How cows predicted the seedy underbelly of social gaming

It is reasonable to assume that the most ironically successful sardonic game of 2010 is getting a sequel, and probably soon.

If you make your way over to the official website for Cow Clicker, a game designed by lecturer, professor, author and game maker Ian Bogost, you'll find at the top of the page a giant image of the iconic cow with a pointer hovering over its midsection, perhaps rebounding from a click.

Click on the cow and it turns into the number two with a cow udder dangling from its lower horizontal line.

So Cow Clicker 2 is likely inbound.

But why?

This week marks the fourth anniversary of Cow Clicker, a game designed to poke fun at everything bad about FarmVille, which in turn became a moderate success riding on those same derided principles.

I spoke with Bogost earlier this week about the game, its history and how it would be viewed today given the evolving nature of gaming. That conversation wrapped up with my asking him what sort of game he would make today if he wanted to create another piece of playable satire.

"Maybe instead of answering that question," he said, "when we're done talking, go visit the Cow Clicker website."

Game as lecture

Cow Clicker could have been another screed about the evils of monetization and early free-to-play gaming, instead of a game.

"There was a lecture series at NYU on the theme of 'Are social games bad?'" Bogost said.

He and another lecturer were meant to have a sort of debate of the topic, Bogost taking the con and the other taking the pro.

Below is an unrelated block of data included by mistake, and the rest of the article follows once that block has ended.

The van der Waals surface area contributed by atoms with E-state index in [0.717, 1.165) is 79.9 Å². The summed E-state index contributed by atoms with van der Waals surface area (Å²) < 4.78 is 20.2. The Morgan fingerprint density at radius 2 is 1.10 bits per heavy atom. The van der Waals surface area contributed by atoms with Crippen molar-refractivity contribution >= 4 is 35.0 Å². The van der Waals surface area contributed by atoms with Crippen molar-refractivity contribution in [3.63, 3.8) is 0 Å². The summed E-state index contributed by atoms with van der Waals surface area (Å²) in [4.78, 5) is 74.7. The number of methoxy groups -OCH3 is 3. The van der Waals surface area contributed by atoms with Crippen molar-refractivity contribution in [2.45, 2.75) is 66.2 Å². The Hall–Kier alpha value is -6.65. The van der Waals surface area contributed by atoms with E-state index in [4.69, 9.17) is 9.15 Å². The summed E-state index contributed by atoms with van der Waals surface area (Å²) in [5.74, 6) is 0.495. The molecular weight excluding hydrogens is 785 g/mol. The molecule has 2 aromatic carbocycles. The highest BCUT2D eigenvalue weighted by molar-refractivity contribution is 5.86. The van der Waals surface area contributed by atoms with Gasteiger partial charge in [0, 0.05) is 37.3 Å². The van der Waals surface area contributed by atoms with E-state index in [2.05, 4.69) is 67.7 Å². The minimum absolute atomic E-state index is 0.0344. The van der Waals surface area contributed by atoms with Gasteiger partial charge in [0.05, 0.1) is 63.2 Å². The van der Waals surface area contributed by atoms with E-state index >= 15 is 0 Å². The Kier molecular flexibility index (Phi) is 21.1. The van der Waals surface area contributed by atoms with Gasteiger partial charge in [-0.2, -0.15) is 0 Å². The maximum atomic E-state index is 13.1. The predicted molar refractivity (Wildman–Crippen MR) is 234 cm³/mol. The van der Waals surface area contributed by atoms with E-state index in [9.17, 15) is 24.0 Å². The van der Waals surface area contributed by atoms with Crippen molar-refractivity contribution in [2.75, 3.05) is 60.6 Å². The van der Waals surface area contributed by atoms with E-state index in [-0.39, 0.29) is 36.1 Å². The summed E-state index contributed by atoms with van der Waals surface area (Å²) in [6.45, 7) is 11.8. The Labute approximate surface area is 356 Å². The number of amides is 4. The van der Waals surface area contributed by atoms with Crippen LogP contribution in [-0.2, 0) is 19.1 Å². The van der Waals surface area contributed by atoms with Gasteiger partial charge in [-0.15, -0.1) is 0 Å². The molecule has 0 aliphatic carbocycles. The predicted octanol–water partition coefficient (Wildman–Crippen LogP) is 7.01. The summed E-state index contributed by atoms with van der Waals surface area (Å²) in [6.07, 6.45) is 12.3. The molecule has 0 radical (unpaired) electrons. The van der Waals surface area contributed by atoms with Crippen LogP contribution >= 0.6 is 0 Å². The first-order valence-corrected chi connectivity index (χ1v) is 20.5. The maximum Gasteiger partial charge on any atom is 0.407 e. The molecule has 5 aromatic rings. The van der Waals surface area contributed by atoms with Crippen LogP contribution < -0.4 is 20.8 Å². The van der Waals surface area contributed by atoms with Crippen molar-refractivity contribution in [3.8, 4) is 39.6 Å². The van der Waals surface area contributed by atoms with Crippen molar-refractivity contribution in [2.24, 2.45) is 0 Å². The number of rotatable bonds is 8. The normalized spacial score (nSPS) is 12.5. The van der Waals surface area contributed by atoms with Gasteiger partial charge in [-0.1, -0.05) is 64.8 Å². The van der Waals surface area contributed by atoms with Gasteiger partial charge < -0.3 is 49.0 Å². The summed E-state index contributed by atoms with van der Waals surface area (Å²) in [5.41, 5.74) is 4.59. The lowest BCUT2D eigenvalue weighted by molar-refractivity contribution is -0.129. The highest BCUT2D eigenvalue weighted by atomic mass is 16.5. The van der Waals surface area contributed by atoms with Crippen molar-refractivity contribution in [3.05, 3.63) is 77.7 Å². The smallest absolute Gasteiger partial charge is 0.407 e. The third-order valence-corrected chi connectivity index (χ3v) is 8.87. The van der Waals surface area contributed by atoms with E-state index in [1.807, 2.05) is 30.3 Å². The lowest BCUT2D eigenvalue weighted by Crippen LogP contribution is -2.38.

"I was kind of bored of giving talks, so I thought I would make a game and that the game would be the argument for this talk."

The idea for turning a philosophical debate into a game came in part from Bogost's work on the book Alien Phenomenology or What it's like to be a thing. In the book, Bogost took a whole chapter to discuss the idea of making philosophy out of stuff other than words.

"How do you do thinking, how do you do serious philosophical thinking in other types of formats and with other sorts of materials?" he said. "What kind of experience would be distracting and interesting and unusual in the context of an academic conversation? It can be boring to hear the same sort of arguments over and over.

"I think the rationale behind making Cow Clicker a game was that it was different than making an article or a book or a one-off argument."

Bogost doesn't remember how long he worked on the game, but he does remember he wrapped it up the night before the talk.

cowclicker

"I remember I went to New York for this event and I was staying with [NYU's] Eric Zimmerman, I was sitting in his living room writing Cow Clicker," he said. "It didn't seem like a big deal.

"There wasn't much game in the game."